The disco sound often has several components, a¬†“four-on-the-floor”¬†beat, an¬†eighth note¬†(quaver) or 16th note (semi-quaver)¬†hi-hat¬†pattern with an open hi-hat on the off-beat, and a prominent,¬†syncopated¬†electric bass¬†line. In most disco tracks,¬†string sections, horns,¬†electric piano, and electric¬†rhythm guitars¬†create a lush background sound. Orchestral instruments such as the flute are often used for solo melodies, and¬†lead guitar¬†is less frequently used in disco than in rock. Many disco songs use electronic¬†synthesizers, particularly in the late 1970s.

Well-known 1970s and 1980s disco performers included:¬†Vicki Sue Robinson,¬†Yvonne Elliman,¬†Grace Jones,¬†Divine,¬†Lime,¬†Thelma Houston,¬†Diana Ross,¬†Cher,¬†Cheryl Lynn,¬†Donna Summer, the¬†Bee Gees,¬†Boney M.,¬†Claudja Barry,¬†Billy Ocean,¬†Cerrone,¬†Dan Hartman,¬†Madonna,¬†Miquel Brown,¬†Chaka Khan,¬†KC and the Sunshine Band,¬†the Trammps,¬†Marlena Shaw,¬†Sylvester,¬†Village People,¬†Gloria Gaynor,¬†Amii Stewart, and¬†Chic. While performers and singers garnered much public attention,¬†record producers¬†working behind the scenes played an important role in developing the “disco sound”. Many non-disco artists recorded disco songs at the height of disco’s popularity, and films such as¬†Saturday Night Fever¬†(1977) and¬†Thank God It’s Friday¬†(1978) contributed to disco’s rise in mainstream popularity. Disco was the last mass popular music movement that was driven by the¬†baby boom generation. Disco was a worldwide phenomenon, but its popularity drastically declined in the United States in 1980, and by 1982 it had lost most of its mainstream popularity in the states.¬†Disco Demolition Night, an anti-disco protest held in¬†Chicago¬†on July 12, 1979, remains the most well-known of several “backlash” incidents across the country that symbolized disco’s declining fortune.

By the late 1970s, most major U.S. cities had thriving disco club scenes, where¬†DJs¬†would¬†mix¬†a seamless sequence of dance records.¬†Studio 54, a venue popular among¬†celebrities, is a well-known example of a disco club. Popular dances included the¬†Hustle, a sexually suggestive dance. Discotheque-goers often wore expensive, extravagant and sexy fashions. There was also a thriving¬†drug¬†subculture¬†in the disco scene, particularly for drugs that would enhance the experience of dancing to the loud music and the flashing lights, such as¬†cocaine¬†and¬†Quaaludes, a drug that was so common in disco subculture that it was nicknamed “disco biscuits”. Disco clubs were also sometimes associated with¬†promiscuity.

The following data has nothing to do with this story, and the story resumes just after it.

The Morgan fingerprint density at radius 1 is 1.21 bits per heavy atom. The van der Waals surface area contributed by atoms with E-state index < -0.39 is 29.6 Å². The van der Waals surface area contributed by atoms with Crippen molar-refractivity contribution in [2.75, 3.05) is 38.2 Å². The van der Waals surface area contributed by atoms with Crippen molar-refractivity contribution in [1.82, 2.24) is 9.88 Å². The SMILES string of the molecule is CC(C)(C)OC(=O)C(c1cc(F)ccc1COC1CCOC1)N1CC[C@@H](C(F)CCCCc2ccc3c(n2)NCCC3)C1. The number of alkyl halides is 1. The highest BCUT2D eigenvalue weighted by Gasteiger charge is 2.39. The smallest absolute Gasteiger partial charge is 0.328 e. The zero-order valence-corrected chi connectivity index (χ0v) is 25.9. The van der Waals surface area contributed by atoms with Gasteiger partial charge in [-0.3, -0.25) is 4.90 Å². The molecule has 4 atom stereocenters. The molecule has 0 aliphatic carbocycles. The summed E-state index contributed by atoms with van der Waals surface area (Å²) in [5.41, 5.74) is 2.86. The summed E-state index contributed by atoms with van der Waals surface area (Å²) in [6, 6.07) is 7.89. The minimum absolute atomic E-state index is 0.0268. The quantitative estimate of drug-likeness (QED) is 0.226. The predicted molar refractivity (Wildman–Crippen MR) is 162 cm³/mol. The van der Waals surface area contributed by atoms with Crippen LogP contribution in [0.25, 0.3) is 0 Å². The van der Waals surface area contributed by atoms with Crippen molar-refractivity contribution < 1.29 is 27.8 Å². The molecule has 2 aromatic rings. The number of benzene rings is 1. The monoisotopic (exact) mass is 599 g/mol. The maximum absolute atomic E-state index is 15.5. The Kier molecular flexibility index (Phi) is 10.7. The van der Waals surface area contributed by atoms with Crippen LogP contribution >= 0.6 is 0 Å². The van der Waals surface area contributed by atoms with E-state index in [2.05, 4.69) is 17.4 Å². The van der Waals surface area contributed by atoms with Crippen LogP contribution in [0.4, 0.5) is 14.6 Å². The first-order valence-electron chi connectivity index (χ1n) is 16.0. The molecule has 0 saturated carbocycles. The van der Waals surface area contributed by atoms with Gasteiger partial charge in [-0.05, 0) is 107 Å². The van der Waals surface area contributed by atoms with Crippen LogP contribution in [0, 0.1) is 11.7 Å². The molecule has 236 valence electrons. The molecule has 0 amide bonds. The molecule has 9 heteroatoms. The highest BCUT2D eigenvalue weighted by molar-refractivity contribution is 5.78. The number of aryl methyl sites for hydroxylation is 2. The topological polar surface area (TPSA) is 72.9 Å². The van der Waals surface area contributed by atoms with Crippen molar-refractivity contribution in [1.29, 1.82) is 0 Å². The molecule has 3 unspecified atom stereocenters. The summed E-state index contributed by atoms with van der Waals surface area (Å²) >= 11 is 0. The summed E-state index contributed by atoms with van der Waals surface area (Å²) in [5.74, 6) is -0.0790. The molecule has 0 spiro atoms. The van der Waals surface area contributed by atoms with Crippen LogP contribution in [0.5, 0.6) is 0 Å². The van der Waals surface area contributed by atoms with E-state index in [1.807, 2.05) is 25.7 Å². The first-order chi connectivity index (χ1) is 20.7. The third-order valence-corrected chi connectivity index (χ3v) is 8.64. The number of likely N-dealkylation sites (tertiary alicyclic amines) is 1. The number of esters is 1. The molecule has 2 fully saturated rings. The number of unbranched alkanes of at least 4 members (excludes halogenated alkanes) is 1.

Disco was a key influence in the later development of¬†electronic dance music¬†and¬†house music. Disco has had several revivals, including in 2005 with¬†Madonna‘s highly successful album¬†Confessions on a Dance Floor, and again in 2013 and 2014, as disco-styled songs by artists like¬†Daft Punk¬†(with¬†Pharrell Williams¬†and¬†Nile Rodgers),¬†Justin Timberlake,¬†Breakbot, and¬†Bruno Mars‚ÄĒnotably Mars’ “Uptown Funk“‚ÄĒfilled the pop charts in the UK and the US.

HOLIDAYS BACKUP: Minimal Downtempo mix by Vik Vixon

Summer is almost over, so are my holidays. This is a last month Minimal Downtempo mix that I did since I’m still on holidays. GPS is coming back next Thursday at usual time on my favorite Phever Radio Ireland. I have prepared loads of surprises and very interesting guests so make sure to set up a reminder for next Thursday. Until than….enjoy.